Baltic Pipe Takes FID
The final investment decision (FID) for the 900km Baltic Pipe pipeline was announced by Polish and Danish state-owned gas transmission system operators, Gaz-System and Energinet, November 30 in Warsaw. They are 50-50% partners in the project.
Due to start up October 2022, Baltic Pipe will enable Norwegian gas to flow through Denmark to Poland and their neighbours, and include reverse transmission capacity from Poland to Denmark and Sweden. The FID also brings Baltic Pipe’s construction agreement, concluded 10 days earlier, into force. BalticPipe is expected to cost Danish kroner 12bn ($1.85bn) - to be 50-50% funded by co-partners Gaz-System and Energinet - and have up to 10bn m3/yr capacity; it is not yet known how much of the joint partners' costs will be covered by EU grants.
Prior to the FID, Denmark’s Energinet signed an agreement with its Norwegian counterpart Gassco regarding construction of the tie-in to the Norwegian gas pipeline Europipe II and a pipeline to the Danish west coast, which will enable gas flow from Norway to Denmark and Poland. Dialogue with landowners and authorities in both Poland and Denmark will continue so that the Baltic Pipe project can be implemented with as little impact on people and environment as possible.
Piotr Wozniak, CEO of Polish state-run gas group PGNiG which has contracted some of BalticPipe’s capacity for 15 years from 2022, said: "Construction of Baltic Pipe will finally allow Poland to bring gas from our fields on the Norwegian Continental Shelf. Thanks to this investment we will gain direct access to resources that have been used by other European countries for a long time."
Access to alternative gas supplies such as from Norway, he said, was "essential to stabilise Poland’s and central Europe’s gas markets". PGNiG expects to have net Norwegian gas output of 2.5bn m3/yr by around late 2022 but has not disclosed how much capacity it booked in BalticPipe. Energinet tells NGW that overall bookings in Baltic Pipe to date total are 8bn m3/yr.
For years, PGNiG has been investing in, or contracting new sources of gas from, Norway and LNG producers (principally Qatar and the US), in order to reduce its dependency on its current main supplier Russia's Gazprom post-2022.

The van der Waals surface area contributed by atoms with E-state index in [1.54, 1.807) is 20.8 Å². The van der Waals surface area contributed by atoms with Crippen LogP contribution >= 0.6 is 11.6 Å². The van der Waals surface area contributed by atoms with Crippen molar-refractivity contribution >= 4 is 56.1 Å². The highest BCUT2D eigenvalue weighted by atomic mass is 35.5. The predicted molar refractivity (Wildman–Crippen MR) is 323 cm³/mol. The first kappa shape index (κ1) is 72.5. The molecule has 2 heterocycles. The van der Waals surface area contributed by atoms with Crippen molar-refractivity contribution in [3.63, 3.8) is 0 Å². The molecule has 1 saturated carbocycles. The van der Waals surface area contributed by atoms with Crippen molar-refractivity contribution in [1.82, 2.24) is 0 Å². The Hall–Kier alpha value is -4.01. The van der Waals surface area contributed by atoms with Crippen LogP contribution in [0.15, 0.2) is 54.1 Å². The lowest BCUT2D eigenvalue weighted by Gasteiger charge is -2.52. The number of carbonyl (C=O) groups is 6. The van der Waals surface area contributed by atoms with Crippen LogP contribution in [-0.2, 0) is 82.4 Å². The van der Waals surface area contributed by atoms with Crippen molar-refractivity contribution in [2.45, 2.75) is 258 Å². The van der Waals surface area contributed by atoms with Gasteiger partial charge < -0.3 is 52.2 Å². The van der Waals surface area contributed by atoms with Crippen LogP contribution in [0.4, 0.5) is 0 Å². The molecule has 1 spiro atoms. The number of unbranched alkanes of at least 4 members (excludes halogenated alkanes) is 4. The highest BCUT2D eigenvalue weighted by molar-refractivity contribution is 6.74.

Baltic Pipe says its project consists of five main components:
- Gas pipeline on the seabed of the North Sea which will connect Norwegian deposits with the Danish transmission system;
- Expansion of the Danish transmission system which will increase gas transmission capacity and lower the average cost of the transfer;
- Modern compressor station in Denmark which will enable secure gas supply to both Denmark and Poland;
- Gas pipeline on the seabed of the Baltic Sea – the bi-directional connection of the Danish and Polish transmission systems diversifying the supply sources and directions;
- Expansion of the Polish transmission system constituting a further step to make Poland a regional gas hub which will reduce the risk of supply disruptions and boost the national economy
Update Dec.3: Norwegian state gas pipeline system operator Gassco noted that Baltic Pipe will require laying a pipeline spur from Norway to Denmark. On Energinet's behalf, Gassco said it has studied connecting the spur to run from the Europipe II pipeline to Denmark and will also be responsible for this tie-in. “A spur to Denmark will open a new landfall for Norwegian gas and thereby lay the basis for direct deliveries to new markets; our most important concern in this process is to safeguard the integrity of Norway’s entire gas transport system,” said Oystein Rossebø, Gassco's vice president for development and innovation.
The blue dotted line shows Baltic Pipe's route (Map credit: Energinet)